POLICE (1916): Chaplin's final Essanay film, and quite a far ranging madcap adventure. Here's what I said when I first saw it at Niles back in December 2008.
Charlie plays an ex-con released back into the cruel world. He's swindled by a fake parson, fired by a cook, nearly robbed in a flophouse, and finally runs into his old cellmate, who convinces him to help him rob a house. The house happens to be home to the hard-working girl from the kitchen where he worked briefly (Edna Purviance, longtime Chaplin leading lady). She recognizes him, and after convincing him to go straight and chasing off his cellmate, she helps him out with the police.
Yup, that's pretty much it.
LONG FLIV THE KING (1926): Charley Chase in another film that I've seen before at Niles (this is getting more common, like I've been going here a lot). I saw this in November 2009, and at the time I said:
Charley Chase stars, as a condemned prisoner who marries the visiting princess of Thermosa so she can inherit the throne. But when the governor grants him a pardon, he becomes king. So he travels to Thermosa (with his sidekick Max Davidson) to claim his throne. Hilarious. I love Charley Chase.
What I fail to mention there, is the devious prime minister who plans to kill him and steal the throne. Or his henchman, Oliver Hardy. Or that my only complaint is Max Davidson's unfortunate portrayal of a Jewish stereotype (had he just been an ordinary greedy bastard with no reference to race or creed, it would be plenty funny, and that anti-semitic stuff just doesn't play anymore).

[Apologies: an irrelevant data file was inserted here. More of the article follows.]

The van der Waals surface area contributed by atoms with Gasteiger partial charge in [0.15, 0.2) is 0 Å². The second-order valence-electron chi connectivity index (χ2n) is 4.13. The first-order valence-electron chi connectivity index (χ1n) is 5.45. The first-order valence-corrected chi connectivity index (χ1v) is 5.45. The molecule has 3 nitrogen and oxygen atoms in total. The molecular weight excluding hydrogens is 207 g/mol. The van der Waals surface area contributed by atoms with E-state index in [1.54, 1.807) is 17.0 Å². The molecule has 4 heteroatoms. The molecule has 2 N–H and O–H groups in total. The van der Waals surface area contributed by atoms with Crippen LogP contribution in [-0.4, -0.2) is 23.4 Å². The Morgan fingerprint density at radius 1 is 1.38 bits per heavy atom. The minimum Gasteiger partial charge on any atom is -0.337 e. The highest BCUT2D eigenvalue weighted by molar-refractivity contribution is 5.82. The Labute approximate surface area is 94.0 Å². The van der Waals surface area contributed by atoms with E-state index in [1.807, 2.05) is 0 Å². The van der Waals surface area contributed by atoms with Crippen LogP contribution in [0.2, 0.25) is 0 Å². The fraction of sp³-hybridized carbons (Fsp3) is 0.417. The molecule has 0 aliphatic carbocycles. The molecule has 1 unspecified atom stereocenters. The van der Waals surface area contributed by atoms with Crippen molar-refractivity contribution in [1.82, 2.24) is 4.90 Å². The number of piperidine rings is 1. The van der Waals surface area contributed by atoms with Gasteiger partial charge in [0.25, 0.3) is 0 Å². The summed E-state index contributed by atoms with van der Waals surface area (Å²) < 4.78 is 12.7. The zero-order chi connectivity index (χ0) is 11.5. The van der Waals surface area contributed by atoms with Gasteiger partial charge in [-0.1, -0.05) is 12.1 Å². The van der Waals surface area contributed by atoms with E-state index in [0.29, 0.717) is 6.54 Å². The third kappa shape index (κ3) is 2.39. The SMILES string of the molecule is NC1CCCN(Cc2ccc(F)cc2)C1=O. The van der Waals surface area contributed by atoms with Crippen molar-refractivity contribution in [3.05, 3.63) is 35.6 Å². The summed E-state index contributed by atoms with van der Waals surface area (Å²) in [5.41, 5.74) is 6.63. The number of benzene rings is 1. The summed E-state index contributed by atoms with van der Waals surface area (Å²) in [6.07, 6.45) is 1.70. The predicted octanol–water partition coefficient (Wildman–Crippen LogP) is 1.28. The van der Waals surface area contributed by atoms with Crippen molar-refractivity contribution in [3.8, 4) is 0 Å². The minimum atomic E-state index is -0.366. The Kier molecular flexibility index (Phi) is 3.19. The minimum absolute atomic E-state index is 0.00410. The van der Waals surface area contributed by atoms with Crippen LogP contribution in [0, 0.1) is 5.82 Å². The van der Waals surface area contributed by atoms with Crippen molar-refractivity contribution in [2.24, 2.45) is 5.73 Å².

Then a brief intermission (I won't get into the burning popcorn and the fire alarms going off. Needless to say, it was an exciting night to be short-handed with a sold out show) and back to the movies.
THE BOAT (1921): Buster Keaton in yet another movie I'd seen before at Niles. Here's what I said in August 2009:
Buster Keaton's classic of destruction. Just trying to take his boat the Damfino on it's maiden voyage, he destroys his house, his car, the dock, and more. He ends up soaked, the Damfino does somersaults on the waves, and when he sends an S.O.S and they ask what boat is calling, answering "Damfino" doesn't result in help.
Yup, that sums it up pretty well. Plus there's a treat at the end for any lip-readers.
DOUBLE WHOOPEE (1929): Finally, a movie I hadn't seen before. Laurel and Hardy plus Jean Harlow! Stan and Ollie show up at a fancy hotel at just the right time to be mistaken for visiting royalty. In fact, they're the new doorman and footman, ready to start work. And of course their usual hilarious mayhem ensues. The visiting prince routinely falls down an open, muddy elevator shaft. And a swanky blond (Harlow) gets her dress caught in the car door and enters the hotel in her undergarments.
Total Running Time: 101 minutes
My Total Minutes: 219,464